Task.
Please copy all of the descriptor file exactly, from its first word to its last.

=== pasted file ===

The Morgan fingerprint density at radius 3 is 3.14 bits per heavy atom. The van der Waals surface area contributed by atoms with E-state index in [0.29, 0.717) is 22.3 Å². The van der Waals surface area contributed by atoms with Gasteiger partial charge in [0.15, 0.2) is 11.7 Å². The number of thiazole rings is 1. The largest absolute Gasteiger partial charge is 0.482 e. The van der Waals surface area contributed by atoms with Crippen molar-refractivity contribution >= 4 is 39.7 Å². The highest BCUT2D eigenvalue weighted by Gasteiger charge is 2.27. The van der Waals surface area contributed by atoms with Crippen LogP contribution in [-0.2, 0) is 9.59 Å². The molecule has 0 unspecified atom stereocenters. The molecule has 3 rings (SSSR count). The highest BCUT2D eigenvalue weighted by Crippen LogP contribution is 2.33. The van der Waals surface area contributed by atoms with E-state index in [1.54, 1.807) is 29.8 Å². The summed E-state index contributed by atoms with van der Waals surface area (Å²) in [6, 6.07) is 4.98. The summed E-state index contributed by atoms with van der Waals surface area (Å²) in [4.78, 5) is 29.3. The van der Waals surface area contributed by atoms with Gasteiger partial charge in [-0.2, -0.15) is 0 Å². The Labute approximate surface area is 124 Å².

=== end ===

The Morgan fingerprint density at radius 3 is 3.14 bits per heavy atom. The van der Waals surface area contributed by atoms with E-state index in [0.29, 0.717) is 22.3 Å². The van der Waals surface area contributed by atoms with Gasteiger partial charge in [0.15, 0.2) is 11.7 Å². The number of thiazole rings is 1. The largest absolute Gasteiger partial charge is 0.482 e. The van der Waals surface area contributed by atoms with Crippen molar-refractivity contribution >= 4 is 39.7 Å². The highest BCUT2D eigenvalue weighted by Gasteiger charge is 2.27. The van der Waals surface area contributed by atoms with Crippen LogP contribution in [-0.2, 0) is 9.59 Å². The molecule has 0 unspecified atom stereocenters. The molecule has 3 rings (SSSR count). The highest BCUT2D eigenvalue weighted by Crippen LogP contribution is 2.33. The van der Waals surface area contributed by atoms with E-state index in [1.54, 1.807) is 29.8 Å². The summed E-state index contributed by atoms with van der Waals surface area (Å²) in [6, 6.07) is 4.98. The summed E-state index contributed by atoms with van der Waals surface area (Å²) in [4.78, 5) is 29.3. The van der Waals surface area contributed by atoms with Gasteiger partial charge in [-0.2, -0.15) is 0 Å². The Labute approximate surface area is 124 Å².